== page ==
Reformed Churchmen

We are Confessional Calvinists and a Prayer Book Church-people. In 2012, we remembered the 350th anniversary of the 1662 Book of Common Prayer; also, we remembered the 450th anniversary of John Jewel's sober, scholarly, and Reformed "An Apology of the Church of England." In 2013, we remembered the publication of the "Heidelberg Catechism" and the influence of Reformed theologians in England, including Heinrich Bullinger's Decades. For 2014: Tyndale's NT translation. For 2015, John Roger, Rowland Taylor and Bishop John Hooper's martyrdom, burned at the stakes. Books of the month. December 2014: Alan Jacob's "Book of Common Prayer" at: January 2015: A.F. Pollard's "Thomas Cranmer and the English Reformation: 1489-1556" at: February 2015: Jaspar Ridley's "Thomas Cranmer" at:

Sunday, July 13, 2014

13 July 1396 A.D. William Courtenay Dies—58th of 105 Archbishops of Canterbury: “I Hate John Wyciffe, that Venomous Son of a Serpent.”

13 July 1396 A.D.  William Courtenay Dies—58th of 105 Archbishops of Canterbury: “I Hate John Wyciffe, that Venomous Son of a Serpent.”

Bevans,  G. M. “William Courtenay.”  N.d. Accessed 7 May 2014.

Bevans,  Portraits of the Archbishops of Canterbury. Toronto, ONT:  University of Toronto Libraries, 2011. Available here:


William Courtenay

Bishop of Hereford
Bishop of London
Archbishop of Canterbury
Born: 1342 at Exeter, Devon
Died: 31st July 1396 at Maidstone, Kent

William the son of Henry, 2nd Earl of Devon, and Margaret De Bohun, a grandaughter of King Edward I. He was born in Exeter about 1342, and studied law at Stapledon Hall, Oxford. He was elected Chancellor of the University, and held Prebends at Exeter, Wells, and York. At the age of twenty-eight he was consecrated Bishop of Hereford, and six years later became Bishop of London. He took part with William of Wykeham in defending the rights of the clergy: on the one hand, against the attacks made upon them by John of Gaunt, and on the other, against the exactions of the Pope. In 1381 he was translated to Canterbury, and exerted himself for the suppression of Lollardism. Wyclif's opinions were formally condemned at a Council held in his presence at Blackfriars in 1382.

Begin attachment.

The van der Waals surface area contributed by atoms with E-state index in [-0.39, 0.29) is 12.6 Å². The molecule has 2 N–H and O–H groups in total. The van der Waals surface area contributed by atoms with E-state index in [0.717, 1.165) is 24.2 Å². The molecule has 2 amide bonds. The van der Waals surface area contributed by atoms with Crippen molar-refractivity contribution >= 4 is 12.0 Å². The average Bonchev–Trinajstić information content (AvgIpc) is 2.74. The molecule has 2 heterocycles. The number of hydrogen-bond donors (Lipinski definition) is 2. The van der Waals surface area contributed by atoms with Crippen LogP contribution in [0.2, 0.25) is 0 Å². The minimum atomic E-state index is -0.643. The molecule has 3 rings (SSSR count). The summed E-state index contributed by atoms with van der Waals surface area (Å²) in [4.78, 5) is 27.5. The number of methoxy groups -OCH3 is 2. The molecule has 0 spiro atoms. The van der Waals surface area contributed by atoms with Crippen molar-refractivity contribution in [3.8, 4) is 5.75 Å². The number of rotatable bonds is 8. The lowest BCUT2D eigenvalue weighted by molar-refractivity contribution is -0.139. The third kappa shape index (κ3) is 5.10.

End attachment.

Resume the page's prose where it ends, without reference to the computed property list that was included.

Courtenay died in 1396 at Maidstone, and is thought by some to have been buried there, but there is more reason to believe that his body was transferred to Canterbury where his eggigial monument can still be seen today.

Edited from G.M. Bevan's "Portraits of the Archbishops of Canterbury" (1908).

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